Drugs show promise in treating neurodegeneration diseases

A team of scientists from the Medical Research Council (MRC) have identified two drugs which block the pathway to brain cell death and prevent neurodegeneration.

The trial, which was conducted on mice, caused minimal side effects and one is already licensed for use in humans, so is ready for clinical trials.

The scientists explained that misfolded proteins build up in the brain in several neurodegenerative diseases and are a major factor in dementias such as Alzheimer’s and Parkinson’s diseases. Previously, the team found that the accumulation of misfolded proteins in mice with prion disease over-activates a natural defence mechanism, ‘switching off’ the vital production of new proteins in brain cells.

They then found switching protein production back on with an experimental drug halted neurodegeneration. However, the drug tested was toxic to the pancreas and not suitable for testing in humans.

However, in the latest study, published in Brain, the team tested 1040 compounds from the National Institute for Neurological Disorders and Stroke, first in worms (C.elegans) and then in mammalian cells. 

The researchers identified two drugs that restored protein production rates in mice – trazodone hydrochloride, a licensed antidepressant, and dibenzoylmethane (DBM), a compound being trialled as an anti-cancer drug. Both drugs prevented the emergence of signs of brain cell damage in most of the prion-diseased mice and restored memory in the FTD mice. In both mouse models, the drugs reduced brain shrinkage which is a feature of neurodegenerative disease.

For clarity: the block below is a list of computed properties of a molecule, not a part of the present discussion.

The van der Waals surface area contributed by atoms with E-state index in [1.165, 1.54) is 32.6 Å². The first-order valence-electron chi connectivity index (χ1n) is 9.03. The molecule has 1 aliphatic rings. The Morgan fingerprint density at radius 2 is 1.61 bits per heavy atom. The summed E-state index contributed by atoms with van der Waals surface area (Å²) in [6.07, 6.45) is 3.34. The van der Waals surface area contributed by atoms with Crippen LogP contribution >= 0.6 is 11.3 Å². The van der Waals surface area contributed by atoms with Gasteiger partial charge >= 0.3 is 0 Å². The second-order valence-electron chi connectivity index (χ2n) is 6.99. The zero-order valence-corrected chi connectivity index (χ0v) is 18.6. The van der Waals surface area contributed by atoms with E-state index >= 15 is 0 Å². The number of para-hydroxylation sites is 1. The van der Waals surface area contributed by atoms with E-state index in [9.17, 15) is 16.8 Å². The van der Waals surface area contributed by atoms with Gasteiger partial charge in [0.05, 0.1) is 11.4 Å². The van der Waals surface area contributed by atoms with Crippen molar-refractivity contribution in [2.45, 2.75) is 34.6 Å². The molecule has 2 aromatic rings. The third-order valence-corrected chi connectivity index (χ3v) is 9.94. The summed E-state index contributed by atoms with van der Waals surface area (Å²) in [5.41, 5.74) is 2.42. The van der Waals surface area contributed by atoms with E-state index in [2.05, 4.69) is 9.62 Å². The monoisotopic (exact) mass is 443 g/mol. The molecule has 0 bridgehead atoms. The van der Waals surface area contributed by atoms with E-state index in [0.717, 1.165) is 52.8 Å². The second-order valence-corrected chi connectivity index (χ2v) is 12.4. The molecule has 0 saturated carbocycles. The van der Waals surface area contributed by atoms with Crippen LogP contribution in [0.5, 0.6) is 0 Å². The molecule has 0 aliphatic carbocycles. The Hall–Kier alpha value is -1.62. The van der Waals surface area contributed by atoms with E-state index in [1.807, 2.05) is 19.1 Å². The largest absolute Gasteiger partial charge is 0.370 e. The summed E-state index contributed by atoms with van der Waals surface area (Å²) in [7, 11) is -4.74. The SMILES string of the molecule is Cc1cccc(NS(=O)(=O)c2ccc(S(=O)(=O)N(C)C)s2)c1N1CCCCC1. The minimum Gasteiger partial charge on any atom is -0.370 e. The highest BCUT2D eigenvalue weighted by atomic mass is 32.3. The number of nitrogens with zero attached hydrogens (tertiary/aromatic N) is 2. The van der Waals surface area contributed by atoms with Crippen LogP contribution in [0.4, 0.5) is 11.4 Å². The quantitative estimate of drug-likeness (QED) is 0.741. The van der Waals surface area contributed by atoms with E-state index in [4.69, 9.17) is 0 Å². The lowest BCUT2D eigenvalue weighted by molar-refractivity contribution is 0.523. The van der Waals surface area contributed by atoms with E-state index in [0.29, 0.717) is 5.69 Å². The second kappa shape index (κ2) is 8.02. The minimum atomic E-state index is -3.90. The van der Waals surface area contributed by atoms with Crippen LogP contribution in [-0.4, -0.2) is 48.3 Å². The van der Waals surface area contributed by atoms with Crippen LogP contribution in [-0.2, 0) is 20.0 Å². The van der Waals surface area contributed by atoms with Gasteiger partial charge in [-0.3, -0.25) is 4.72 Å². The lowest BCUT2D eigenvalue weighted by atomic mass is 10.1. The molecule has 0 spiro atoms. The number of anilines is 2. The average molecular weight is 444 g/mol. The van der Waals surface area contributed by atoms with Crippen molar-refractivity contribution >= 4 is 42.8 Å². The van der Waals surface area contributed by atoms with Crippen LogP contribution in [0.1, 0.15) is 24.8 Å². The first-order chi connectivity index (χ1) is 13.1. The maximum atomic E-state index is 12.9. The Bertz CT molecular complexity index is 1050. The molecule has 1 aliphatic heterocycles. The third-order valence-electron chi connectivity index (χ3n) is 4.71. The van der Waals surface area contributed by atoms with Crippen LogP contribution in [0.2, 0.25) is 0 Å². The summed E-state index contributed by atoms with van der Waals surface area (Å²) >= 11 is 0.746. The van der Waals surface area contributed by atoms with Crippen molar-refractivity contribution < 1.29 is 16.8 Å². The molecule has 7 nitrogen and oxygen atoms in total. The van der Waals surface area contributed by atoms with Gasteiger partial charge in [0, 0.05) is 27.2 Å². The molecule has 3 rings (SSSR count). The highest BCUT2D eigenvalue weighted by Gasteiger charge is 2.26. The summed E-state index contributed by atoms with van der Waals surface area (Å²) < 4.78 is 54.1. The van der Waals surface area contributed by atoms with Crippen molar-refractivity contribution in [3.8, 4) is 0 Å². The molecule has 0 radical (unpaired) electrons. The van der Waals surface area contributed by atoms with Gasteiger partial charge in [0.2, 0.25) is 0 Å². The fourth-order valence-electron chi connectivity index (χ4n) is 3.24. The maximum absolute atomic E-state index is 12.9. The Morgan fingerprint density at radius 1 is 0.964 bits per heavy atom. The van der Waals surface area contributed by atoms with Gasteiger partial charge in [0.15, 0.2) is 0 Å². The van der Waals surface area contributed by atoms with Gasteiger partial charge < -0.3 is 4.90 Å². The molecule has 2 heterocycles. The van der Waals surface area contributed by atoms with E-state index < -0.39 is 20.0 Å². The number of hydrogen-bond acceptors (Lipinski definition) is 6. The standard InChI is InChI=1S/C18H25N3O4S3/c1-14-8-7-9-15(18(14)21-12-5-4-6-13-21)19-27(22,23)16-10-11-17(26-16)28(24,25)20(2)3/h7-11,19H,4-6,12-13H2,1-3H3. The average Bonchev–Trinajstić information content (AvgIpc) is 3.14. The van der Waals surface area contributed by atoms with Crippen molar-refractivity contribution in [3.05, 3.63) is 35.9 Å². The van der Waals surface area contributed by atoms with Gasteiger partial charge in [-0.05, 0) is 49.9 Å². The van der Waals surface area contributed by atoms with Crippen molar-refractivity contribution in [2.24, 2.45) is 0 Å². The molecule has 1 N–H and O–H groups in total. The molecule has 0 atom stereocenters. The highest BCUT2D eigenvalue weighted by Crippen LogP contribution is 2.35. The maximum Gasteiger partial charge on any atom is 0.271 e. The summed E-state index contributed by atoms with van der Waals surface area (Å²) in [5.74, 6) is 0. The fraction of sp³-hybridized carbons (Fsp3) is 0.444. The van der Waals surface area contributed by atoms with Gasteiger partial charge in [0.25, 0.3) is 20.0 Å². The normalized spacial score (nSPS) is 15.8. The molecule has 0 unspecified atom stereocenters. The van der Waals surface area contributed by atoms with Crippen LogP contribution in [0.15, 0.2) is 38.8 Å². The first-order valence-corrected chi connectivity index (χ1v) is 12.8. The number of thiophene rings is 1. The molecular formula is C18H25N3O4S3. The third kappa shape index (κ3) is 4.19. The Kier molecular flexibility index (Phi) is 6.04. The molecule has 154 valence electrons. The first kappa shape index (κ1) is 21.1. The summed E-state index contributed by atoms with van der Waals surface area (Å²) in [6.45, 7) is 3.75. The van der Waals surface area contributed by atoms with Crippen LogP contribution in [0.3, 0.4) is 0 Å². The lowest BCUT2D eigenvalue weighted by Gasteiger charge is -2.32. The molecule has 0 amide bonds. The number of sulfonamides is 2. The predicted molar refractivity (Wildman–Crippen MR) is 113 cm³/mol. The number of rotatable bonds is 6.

Professor Giovanna Mallucci, who led the team from the Medical Research Council’s (MRC) Toxicology Unit in Leicester and the University of Cambridge, commented: “We know that trazodone is safe to use in humans, so a clinical trial is now possible to test whether the protective effects of the drug we see on brain cells in mice with neurodegeneration also applies to people in the early stages of Alzheimer’s disease and other dementias. We could know in 2-3 years whether this approach can slow down disease progression, which would be a very exciting first step in treating these disorders.

“Interestingly, Trazodone has been used to treat the symptoms of patients in later stages of dementia, so we know it is safe for this group.  We now need to find out whether giving the drug to patients at an early stage could help arrest or slow down the disease through its effects on this pathway.”

Dr Doug Brown, director of Research and Development at the Alzheimer's Society, said: “We’re excited by the potential of these findings. They show that a treatment approach originally discovered in mice with prion disease might also work to prevent the death of brain cells in some forms of dementia. This research is at a very early stage and has not yet been tested in people - but as one of the drugs is already available as a treatment for depression, the time taken to get from the lab to the pharmacy could be dramatically reduced.

“The drug blocks a natural defence mechanism in cells which is overactive in the brains of people with frontotemporal dementia, Alzheimer’s disease and Parkinson’s, so has the potential to work for several conditions. So far it has only been tested in mice with frontotemporal dementia but Alzheimer’s Society is now funding the researchers to test it in models of Alzheimer’s too.”

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